Good access control systems are needed to control entrances to all technical and plant areas. Swipe cards are the norm and are very effective. Doubling-up on access controls has a disproportionate effect on security; even swipe cards supplemented by a simple digilock will greatly increase security effectiveness -- but don't forget to change the digilock codes regularly. Swipe cards plus biometrics (e.g. fingerprint recognition) inside a security-controlled building is very difficult to circumvent and just the existence of such a combination will deter most security violation attempts.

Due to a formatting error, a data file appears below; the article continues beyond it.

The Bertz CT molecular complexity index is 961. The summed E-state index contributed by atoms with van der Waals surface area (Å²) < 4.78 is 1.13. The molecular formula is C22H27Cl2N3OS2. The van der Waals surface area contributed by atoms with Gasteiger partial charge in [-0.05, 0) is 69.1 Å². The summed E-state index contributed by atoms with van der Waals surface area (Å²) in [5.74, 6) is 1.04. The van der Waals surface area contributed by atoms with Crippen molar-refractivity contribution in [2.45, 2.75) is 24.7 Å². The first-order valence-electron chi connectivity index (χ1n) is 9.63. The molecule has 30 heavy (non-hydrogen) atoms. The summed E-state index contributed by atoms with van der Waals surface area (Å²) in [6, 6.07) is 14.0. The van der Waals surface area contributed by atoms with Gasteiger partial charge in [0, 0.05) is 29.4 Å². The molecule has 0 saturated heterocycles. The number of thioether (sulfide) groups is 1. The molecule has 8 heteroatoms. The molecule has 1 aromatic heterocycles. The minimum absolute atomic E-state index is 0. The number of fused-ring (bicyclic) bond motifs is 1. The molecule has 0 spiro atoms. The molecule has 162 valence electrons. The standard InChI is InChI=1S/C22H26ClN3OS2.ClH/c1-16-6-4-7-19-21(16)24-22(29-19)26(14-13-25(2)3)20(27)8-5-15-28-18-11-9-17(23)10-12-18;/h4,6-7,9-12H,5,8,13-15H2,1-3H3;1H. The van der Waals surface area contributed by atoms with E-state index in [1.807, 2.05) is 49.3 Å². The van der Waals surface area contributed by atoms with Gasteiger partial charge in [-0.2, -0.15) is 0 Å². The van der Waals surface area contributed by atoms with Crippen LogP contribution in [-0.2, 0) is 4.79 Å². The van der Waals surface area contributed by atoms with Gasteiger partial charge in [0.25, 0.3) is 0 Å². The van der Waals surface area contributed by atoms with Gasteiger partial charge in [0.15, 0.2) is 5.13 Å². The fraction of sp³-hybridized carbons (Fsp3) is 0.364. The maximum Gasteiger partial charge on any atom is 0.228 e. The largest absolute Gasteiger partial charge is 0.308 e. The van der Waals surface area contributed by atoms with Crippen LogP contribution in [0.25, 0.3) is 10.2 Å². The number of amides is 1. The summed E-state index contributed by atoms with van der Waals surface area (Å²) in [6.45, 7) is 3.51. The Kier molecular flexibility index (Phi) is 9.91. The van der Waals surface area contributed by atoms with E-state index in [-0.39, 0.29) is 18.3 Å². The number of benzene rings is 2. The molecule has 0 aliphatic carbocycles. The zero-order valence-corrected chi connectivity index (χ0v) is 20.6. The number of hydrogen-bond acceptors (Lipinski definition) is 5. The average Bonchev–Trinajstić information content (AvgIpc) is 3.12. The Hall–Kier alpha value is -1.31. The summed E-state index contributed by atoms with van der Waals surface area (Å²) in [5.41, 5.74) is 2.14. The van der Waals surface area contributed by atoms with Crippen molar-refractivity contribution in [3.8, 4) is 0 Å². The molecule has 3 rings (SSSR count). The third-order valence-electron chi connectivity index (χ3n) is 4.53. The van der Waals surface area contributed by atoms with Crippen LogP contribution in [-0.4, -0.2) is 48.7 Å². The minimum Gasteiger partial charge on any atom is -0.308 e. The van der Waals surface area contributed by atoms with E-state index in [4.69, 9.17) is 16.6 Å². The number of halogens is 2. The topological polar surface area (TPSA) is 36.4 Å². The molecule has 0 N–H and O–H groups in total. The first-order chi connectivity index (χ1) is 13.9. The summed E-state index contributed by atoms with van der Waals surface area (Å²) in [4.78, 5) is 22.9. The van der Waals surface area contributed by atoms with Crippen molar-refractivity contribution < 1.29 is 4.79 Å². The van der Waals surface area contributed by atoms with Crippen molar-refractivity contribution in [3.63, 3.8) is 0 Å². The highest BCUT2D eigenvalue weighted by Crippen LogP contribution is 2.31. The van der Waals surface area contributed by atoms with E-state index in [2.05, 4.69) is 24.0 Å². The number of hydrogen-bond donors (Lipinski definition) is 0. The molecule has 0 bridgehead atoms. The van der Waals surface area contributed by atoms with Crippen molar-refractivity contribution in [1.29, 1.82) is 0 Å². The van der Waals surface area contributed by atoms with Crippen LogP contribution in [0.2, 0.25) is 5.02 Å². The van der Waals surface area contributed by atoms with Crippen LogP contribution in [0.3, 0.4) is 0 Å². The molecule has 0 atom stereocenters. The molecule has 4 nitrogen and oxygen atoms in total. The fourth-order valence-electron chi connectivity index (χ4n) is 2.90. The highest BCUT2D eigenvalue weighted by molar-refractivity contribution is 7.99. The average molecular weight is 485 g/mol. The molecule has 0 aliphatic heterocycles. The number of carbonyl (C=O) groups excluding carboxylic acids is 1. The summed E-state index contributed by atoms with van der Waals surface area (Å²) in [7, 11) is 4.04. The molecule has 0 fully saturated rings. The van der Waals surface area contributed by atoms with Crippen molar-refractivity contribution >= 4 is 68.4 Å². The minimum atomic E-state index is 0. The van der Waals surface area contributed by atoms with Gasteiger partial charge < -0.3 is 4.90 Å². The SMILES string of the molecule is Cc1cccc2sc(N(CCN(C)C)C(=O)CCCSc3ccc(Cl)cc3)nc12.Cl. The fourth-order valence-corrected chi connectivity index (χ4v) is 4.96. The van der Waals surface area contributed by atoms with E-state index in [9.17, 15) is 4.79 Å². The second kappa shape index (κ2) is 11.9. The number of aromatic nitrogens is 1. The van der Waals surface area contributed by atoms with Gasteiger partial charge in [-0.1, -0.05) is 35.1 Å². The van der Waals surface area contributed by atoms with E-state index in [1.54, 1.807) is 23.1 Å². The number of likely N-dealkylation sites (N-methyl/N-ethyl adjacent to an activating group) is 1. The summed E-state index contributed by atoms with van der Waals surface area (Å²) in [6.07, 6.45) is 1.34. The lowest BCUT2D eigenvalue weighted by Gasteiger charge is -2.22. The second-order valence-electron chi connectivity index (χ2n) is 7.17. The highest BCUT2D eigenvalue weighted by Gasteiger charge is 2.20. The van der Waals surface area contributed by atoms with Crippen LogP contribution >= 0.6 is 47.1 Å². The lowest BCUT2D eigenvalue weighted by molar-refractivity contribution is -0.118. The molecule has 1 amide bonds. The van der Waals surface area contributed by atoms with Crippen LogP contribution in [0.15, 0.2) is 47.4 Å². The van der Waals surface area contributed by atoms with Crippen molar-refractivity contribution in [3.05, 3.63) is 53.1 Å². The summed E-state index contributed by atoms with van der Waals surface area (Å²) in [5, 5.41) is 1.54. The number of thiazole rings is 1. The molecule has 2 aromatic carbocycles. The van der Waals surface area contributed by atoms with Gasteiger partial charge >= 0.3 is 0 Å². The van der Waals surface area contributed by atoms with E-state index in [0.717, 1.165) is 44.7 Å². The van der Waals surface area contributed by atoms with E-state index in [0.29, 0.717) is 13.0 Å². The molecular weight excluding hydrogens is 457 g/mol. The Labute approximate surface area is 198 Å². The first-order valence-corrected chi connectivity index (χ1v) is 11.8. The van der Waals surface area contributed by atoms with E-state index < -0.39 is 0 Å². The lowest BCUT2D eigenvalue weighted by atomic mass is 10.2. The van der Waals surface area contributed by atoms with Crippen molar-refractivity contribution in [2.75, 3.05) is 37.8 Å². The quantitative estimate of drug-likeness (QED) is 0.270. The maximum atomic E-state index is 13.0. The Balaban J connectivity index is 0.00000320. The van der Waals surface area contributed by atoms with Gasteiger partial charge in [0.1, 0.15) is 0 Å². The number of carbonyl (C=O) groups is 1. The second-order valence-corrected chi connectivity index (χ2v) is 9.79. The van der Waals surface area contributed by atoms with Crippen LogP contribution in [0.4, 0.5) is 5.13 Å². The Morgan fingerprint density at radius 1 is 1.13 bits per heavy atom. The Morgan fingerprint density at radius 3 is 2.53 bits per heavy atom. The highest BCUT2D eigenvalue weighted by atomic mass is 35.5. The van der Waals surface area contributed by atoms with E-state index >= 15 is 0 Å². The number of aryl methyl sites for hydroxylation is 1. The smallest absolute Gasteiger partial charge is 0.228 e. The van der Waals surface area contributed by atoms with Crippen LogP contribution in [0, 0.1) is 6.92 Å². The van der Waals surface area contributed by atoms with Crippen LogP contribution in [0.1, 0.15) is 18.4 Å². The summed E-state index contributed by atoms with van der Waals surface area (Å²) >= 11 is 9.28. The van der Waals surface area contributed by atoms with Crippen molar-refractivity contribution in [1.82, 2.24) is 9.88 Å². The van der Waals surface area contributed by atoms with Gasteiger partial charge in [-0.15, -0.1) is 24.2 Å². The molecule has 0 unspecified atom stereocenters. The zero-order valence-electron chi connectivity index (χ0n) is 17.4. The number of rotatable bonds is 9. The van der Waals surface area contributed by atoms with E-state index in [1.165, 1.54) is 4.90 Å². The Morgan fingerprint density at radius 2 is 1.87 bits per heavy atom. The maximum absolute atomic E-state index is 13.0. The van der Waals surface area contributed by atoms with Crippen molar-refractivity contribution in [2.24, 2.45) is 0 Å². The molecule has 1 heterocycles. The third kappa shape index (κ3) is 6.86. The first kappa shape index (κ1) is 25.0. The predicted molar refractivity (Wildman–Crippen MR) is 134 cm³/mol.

Give yourself more eyes and ears for your data centre's security
CCTV is vitally important in a data centre. All external entrances should be monitored continuously, as should all stairwells and corridors. The monitors should be in the protected security office, and the CCTV control systems need movement detectors and electronic trip-wires to alert security when something untoward happens.
Furthermore, don't forget that something may happen at night when the security guard is doing his rounds, so he needs a way of being alerted when he's not in the security office. All CCTVs should be continuously recovered as experience shows that retrospective security analysis is at least as valuable as real-time alerts.